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blog - Andrea Jivan

The Goddess Notes III: Artemis (Diana), Goddess Of The Wild Things

Self-Portrait as Artemis

It wasn’t long before I rose
into the silk of my night-robes
and swilled the stars
and the beetles
back into sweetness—even my fingernails
carry my likeness, and I smudge
the marrow of myself
into light. I whisper street-
car, ardor, midnight
into the ears of the soldier
so he will forget everything
but the eyes of the night nurse
whose hair shines beneath
the prow of her white cap.
In the end, it is me
he shipwrecks. O arrow.
My arms knot as I pluck
the lone string tauter.
O crossbow. I kneel. He oozes,
and the grasses and red wasp
knock him back from my sight.
The night braids my hair.
I do not dream. I do not glow.

~Tarfia Faizullah

Have you ever wandered in the eerie suspense of twilight as it blankets the forest? If you’re deep enough in the thicket, a broad quiet transfers through the air, a quiet highlighting every noise, its hunger infuses the coming feeding hours with anticipation. The hours of the hunt have begun, and immediately you sense the other-worldly, unpredictable wild governed by Artemis. She stands tall like the night itself, wielding her bow and arrow, surrounded by mischievous nymphs.  She is the solitude of night and her otherness, like the moon, prefers the company of distance to the company of men. She is both the abundance of animals and the passion of the chase along mountain groves and rivers. She’s known to slaughter any man who nears her, while she protects pregnant women, young girls, and all vulnerable creatures of the woods. Edith Hamilton in Mythology said, “In her is shown most vividly the uncertainty between good and evil which is apparent in every one of the divinities.”  When the archetype of Artemis is in operation a force of nature is present, it is wild anima in its most omnipresent form, the anima that informs soul at the core of living creatures.

Mythic hymns and artwork of Artemis in the Greek pantheons date back from the Bronze Age. The myths vary widely connecting her to part of the chaste triad including Selene, the moon Goddess, and Hecate, the chthonic Goddess. She is daughter of Zeus and Leto, sister of Apollo and companion to Iphigenia. In Ephesian tales she’s a towering, many breasted figure who goes adorned in a robe and neck plate covered with stags and beasts; in early tales her followers wore bear skins in worship dances, her temples were guarded by eunuchs.  Everywhere she is a guardian of women, even in wielding her arrows to bring a swift and painless death. Part of Artemis’ unique solicitude is containment of both beginning and end.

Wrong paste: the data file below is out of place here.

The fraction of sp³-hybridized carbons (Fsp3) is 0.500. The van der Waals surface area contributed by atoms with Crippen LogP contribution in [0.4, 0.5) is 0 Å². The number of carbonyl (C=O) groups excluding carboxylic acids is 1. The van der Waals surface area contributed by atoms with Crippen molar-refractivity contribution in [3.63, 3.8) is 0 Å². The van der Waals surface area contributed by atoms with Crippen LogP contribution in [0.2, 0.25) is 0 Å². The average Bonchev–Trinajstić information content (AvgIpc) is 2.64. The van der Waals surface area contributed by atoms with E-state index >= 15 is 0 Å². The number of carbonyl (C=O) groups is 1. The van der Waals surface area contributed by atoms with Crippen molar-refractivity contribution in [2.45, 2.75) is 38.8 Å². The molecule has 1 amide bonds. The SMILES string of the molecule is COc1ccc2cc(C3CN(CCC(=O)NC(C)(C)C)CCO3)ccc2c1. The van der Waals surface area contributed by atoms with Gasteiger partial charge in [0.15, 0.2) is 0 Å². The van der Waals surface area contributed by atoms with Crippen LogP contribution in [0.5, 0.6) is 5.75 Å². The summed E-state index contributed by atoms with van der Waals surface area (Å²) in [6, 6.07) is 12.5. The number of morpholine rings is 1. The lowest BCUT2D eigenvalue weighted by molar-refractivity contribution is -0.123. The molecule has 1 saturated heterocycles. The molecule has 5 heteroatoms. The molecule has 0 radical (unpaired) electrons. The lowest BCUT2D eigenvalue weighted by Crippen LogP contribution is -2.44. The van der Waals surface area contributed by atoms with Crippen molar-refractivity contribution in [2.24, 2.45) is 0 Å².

Her self-possessed, inviolable persona could appear to be sexually neutral, but for many in gender fluid communities she resonates as non-binary devotion. In this Goddess, a dialectic of masculine and feminine power combine erotic charges internally, creating her vigorous female otherness. As soul, the mysterious darkness of Artemis is explored by her own silver arrows, which seek experience in the internal forest, in the fear and thrill of black as night solitude. In her book The Goddesses (2007), Jungian professor Dr. Christine Downing wrote of Artemis’ independence, “Though we may first know her as the other without; she is more truly the other within.” And yet, while her force gifts powerful self-determination, as a wise virgin she is also relationally shaped to honor the otherness of all creatures, the I-thou. This is her protection. “She knows each tree by its bark or leaf or fruit, each beast by its footprint or spoor, each bird by its call or nest…Each creature—each plant, each wood, each river is to her a Thou, not an it. Unlike Aphrodite she never confuses this I-Thou relation with merging. To know Artemis is to know what Buber means by ‘distance and relation’.”

And yet because she hunts, Artemis is more than adequate an archetype for the process of therapy. A process in which a kind of scent is used to track down what has been under dark, elusive veils and uncontrollable, to track what must now be sacrificed to more pointed dominion. This echoes Jung’s idea that the feminine ideal is not perfection but completeness, a gathering and experiencing of all the night-like passions within, and an accounting of their wild expression. As Tarifa Fazuillah illustrated so well in her self-portrait of this Goddess, “even my fingernails / carry my likeness, and I smudge / the marrow of myself / into light.”

What could the archetypal expression of the tales of Artemis mean for you?

Here are a few sources for exploration:

A poem by Nikita Gill: https://damnjoan.com/artemisrising

An Encyclopedia of Greek Gods: http://www.theoi.com/Olympios/Artemis.html#Gallery

A book by Walter Otto: The Homeric Gods: The Spiritual Significance of Greek Religion https://g.co/kgs/Rts6zg

A poem by Robert Graves: https://www.poetryfoundation.org/poetrymagazine/browse?volume=71&issue=1&page=37

Andrea Jivan, L.M.T., M.A.
Depth Psychotherapist Intern
Blog Team Member
Jung Society of Utah

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